Girls Without Tears, an all-new fast paced and thrilling dark mystery from T.L. Finlay, is out now!
Overall I did enjoy this story. For me, at the beginning, it was a slow start and I was nervous that it would not be a story for me after all. Then I realized that this is a new author to me. I never read this author before and with that I kept reading on. I am glad I did.
Noa is our heroine of the story. She was born with CIPA and the author does a great job explaining the condition. I was intrigued on how it would play out I was not sure why she would return home after the town made her feel like an outcast. At to help the two people that hurt her the most. But her friend Hector gave great advise and she was on her way.
This is where it gets intense and the suspense was killing me . In Everglades City there is a mystery that surrounds the area. The folks seem close, but there were a few things that did not make sense. Zack (the ex) has a lot of regrets but Noa knows she can never go back.
Skye is the six year old missing – the journey to find her becomes a horrific deal for Noa and I could barely carry on with what she goes through. This story had my heart skipping and breaking all at once.
Girls Without Tears will give you chills and make you question your own sanity with the twists and turns. I could not quite rate this 4 stars, but felt it was not a 3 1/2 stars – so I came in between at a 3.8 because at the end, it all tumbles and the scary truth comes out.
A missing child, a distraught mother, and a killer on the loose set the stage for a brutal bloodbath in the Florida Everglades in this thrilling read, perfect for fans of Wendy Walker and Megan Goldin.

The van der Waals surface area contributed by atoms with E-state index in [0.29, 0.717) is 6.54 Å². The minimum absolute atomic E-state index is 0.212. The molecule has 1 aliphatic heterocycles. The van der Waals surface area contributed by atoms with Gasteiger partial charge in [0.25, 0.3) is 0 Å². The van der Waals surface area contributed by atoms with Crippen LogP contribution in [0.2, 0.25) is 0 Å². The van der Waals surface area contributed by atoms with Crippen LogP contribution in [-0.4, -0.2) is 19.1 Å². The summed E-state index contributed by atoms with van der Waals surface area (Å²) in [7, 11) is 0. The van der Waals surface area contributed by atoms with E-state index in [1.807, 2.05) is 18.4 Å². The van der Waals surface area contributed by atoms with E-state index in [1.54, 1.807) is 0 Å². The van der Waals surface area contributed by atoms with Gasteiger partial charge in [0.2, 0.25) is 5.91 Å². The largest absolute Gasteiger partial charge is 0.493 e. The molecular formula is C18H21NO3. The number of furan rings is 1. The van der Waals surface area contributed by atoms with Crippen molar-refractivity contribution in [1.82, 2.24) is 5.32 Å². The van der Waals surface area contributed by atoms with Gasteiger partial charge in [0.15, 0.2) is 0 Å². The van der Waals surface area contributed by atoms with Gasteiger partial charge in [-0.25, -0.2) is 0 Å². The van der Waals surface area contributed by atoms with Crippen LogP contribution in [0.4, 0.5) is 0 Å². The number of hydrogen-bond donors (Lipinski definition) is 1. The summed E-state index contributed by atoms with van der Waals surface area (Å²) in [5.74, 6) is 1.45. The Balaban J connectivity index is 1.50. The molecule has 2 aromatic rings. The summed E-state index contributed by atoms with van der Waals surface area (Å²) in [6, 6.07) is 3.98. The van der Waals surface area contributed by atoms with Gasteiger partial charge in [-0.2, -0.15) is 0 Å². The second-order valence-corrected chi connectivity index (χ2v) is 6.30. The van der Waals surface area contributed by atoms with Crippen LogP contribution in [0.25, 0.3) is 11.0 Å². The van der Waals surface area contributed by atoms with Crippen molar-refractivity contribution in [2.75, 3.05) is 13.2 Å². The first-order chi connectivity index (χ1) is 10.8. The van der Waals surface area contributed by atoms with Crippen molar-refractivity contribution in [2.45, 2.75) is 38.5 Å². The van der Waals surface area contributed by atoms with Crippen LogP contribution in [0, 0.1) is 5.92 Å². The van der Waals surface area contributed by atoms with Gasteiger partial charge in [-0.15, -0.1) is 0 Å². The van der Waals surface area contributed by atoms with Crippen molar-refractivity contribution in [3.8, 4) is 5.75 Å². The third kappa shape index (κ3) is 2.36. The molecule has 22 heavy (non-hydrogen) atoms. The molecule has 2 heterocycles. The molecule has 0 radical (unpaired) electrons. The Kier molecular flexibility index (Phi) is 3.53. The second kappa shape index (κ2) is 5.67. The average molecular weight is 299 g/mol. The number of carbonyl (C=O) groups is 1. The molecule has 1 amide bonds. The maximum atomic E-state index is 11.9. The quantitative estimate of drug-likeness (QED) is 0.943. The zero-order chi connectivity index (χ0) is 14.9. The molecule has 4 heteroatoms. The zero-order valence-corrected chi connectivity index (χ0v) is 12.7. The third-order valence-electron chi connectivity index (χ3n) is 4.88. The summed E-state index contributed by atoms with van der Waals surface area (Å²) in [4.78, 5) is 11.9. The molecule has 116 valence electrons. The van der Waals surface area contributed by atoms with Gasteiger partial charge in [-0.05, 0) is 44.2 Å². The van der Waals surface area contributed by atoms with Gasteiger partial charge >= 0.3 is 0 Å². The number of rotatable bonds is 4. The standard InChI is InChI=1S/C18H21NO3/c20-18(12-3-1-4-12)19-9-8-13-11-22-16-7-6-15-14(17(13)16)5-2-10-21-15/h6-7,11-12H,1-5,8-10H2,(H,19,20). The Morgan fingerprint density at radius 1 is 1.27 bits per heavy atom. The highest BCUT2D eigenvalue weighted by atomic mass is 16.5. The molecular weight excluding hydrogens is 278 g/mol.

When six-year-old Skye disappears from Everglades City, Noa is hesitant to return to her hometown to help with the search effort. Skye is the daughter of Noa’s ex, Zack, and Taylor, the girl he dumped her for. Going home also means facing the townspeople who have always misunderstood Noa’s medical condition, Congenital Insensitivity to Pain, and dealing with more of their ignorant comments.
But returning home is just the beginning of Noa’s painful journey. When her childhood friend, Jamie, is assaulted by a vagrant, Noa intervenes in a violent counterattack—and the man’s fingerprints are found near Skye’s DNA. As Noa gets closer to the truth of who kidnapped Skye, she starts to uncover secrets about her hometown that she didn’t expect.
Nothing and no one are what they seem in this small Florida backwater—and any good friend can quickly become a deadly enemy.
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Keep reading for a look inside Girls Without Tears!
It should have been the perfect, most romantic experience ever. Until Zack sat up right in the middle of it all and pointed in horror at my arm. “Oh, god—Noa! Look at your arm!”
It was purple and swollen, the skin stretched to a shiny bubble. Two large dots oozed with blood and pus. “Now that’s weird,” I commented.
Zack was already off me and scrambling into his shirt. “It’s not weird, you were bitten by a spider! Noa, they’re venomous!”